October 15, 2007: As part of the impending move to New York ...

    Comments (0) | Permalink

    Posted by: Juliet P. d'Arguesse

    Tags: Reputation, Display

  • How advertising treated 9/11: a 10-year retrospective

    08 September 2011

    How did the advertising industry react to 9/11? Some exploited the tragedy while others paid tribute to it.

    One quick disclaimer, as a New Yorker who was there when it happened, I have a hard time stomaching the insensitivity of some of the ads that came out in the hopes of capitalising on the tragedy. While some of these were for good causes, it just seems wrong to use the gravity of the situation for another cause. I understand that leveraging the emotions around one tragic event might help get people to understand the gravity of another issue, but I ...

    Comments (2) | Permalink

    Posted by: Juliet P. d'Arguesse

    Tags: Reputation

  • Britain's reputation up in smoke?

    10 August 2011

    No one can deny that 2011 has been quite the rollercoaster year for Britain (and there's still over four months left!). The world admired the wedding of Prince William to his beloved Kate, and thought twice about royalty. I mean, hey, I come from two countries that have outright rejected royalty by either sending anyone with a trickle of blue blood to the guillotine or by appointing our first president, not king! But even I thought twice about royalty on that day, as I admired the fairy tale story unfold (always dreamt of witnessing a true fairy tale!). I digress. ...

    Comments (5) | Permalink

    Posted by: Juliet P. d'Arguesse

    Tags: Reputation, Branding

  • Blackberry’s reputation and the London riots

    10 August 2011

    Could Blackberry experience the same problems of undersirable customer associations like Burberry? About six years ago, Burberry was suffering something of an identity crisis. The historic British brand, famed for its beige check fabric and trench coats had once been a desired designer on the backs of A-listers everywhere. But by 2005, the name Burberry had become synonymous, in the UK at least, with the much maligned ‘chav’ class. For the uninitiated, the term ‘chav’ has come to be applied to a disruptive youth sub-culture, epitomised by loutish behaviour, a penchant for ostentatious jewellery and most famously, Burberry print clothing. ...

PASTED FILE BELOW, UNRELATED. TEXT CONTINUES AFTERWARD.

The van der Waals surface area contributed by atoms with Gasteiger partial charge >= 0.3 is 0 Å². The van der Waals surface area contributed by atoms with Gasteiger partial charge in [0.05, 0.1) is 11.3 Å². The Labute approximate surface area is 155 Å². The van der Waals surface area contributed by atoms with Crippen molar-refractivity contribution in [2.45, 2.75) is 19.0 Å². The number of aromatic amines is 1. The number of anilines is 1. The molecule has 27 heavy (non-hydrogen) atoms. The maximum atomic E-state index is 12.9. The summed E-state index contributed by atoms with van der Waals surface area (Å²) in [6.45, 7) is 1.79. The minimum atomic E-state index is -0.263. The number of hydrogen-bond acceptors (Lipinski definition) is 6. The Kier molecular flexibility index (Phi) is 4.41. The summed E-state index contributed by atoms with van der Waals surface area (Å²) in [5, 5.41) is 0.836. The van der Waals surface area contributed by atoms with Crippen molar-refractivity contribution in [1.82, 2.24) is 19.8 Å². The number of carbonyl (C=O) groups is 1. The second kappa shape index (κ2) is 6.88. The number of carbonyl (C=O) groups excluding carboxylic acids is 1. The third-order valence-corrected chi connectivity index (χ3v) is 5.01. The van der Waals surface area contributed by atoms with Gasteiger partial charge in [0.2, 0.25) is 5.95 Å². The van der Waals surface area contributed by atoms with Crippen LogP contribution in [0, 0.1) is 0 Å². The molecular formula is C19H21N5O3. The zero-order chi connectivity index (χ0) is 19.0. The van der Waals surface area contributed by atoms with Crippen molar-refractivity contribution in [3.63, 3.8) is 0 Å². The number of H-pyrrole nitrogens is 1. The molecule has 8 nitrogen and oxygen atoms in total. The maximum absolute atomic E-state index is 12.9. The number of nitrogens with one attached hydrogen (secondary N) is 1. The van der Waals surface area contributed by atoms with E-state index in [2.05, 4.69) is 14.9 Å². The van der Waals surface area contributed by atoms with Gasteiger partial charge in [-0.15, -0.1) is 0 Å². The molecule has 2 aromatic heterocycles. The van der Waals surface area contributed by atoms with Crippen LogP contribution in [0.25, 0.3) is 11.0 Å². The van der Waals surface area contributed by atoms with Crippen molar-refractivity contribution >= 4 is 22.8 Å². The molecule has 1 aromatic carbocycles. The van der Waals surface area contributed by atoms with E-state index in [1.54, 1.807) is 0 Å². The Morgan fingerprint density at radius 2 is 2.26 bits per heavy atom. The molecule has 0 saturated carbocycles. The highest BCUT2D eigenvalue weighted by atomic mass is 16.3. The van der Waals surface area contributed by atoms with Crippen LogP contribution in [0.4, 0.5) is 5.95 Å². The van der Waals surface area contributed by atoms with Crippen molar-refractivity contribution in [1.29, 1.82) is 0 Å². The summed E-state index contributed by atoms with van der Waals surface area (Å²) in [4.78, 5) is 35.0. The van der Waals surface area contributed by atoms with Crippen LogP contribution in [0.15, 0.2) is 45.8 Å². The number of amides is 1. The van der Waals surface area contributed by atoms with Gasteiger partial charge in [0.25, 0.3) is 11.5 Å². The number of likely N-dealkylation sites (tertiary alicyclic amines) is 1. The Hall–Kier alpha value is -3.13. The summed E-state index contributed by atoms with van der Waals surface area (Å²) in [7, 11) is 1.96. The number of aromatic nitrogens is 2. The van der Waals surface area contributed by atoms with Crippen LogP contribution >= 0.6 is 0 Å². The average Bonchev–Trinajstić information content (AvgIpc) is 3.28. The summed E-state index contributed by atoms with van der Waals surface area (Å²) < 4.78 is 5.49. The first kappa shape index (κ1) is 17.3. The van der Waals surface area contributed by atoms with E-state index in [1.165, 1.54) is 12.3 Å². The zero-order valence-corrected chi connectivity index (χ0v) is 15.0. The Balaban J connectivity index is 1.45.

Comments (25) | Permalink

    Posted by: Mark St Andrew

    Tags: Reputation, Branding

  • Canada’s Eska Water pulls racist ads

    08 July 2011

    Canada's water is a precious resource. One that we, as Canadians, need to think and use responsibly. Bottled water companies like to take our water and sell it back to us, sometimes from our own tap at up to 10,000 times the price.

    Aboriginal Canadians living on native reserves rely mostly on bottled water for daily consumption because most don't have access to clean drinking water.

    According to Project Blue, Canada's national water campaign, 90 reserves are still under boil-water advisories while 2,145 homes have no water service at all, in a country where water is abundant.

    A recent ad ...

    Comments (0) | Permalink

    Posted by: Martina Lacey

    Tags: Reputation, PR

  • A moral compass that points two ways

    04 July 2011

    Nike is a company that bases its strategy on the celebrating the cult of the individual. This strategy has brought with it plenty of success, not only did it triumph at last year’s FIFA World Cup, but it also ranks as the most valuable sports brand in Interbrand’s top 100. However, by elevating the status of the individual also comes risks.

    Nike are the sponsors of adulterous Tiger Woods, who shattered his family image when it emerged he’d picked up a host of extra-curricular friends as he travelled the world with his golf bag providing the perfect alibi. ...

    Comments (0) | Permalink

    Posted by: Josh Colley

    Tags: Reputation, Talent, Sponsorship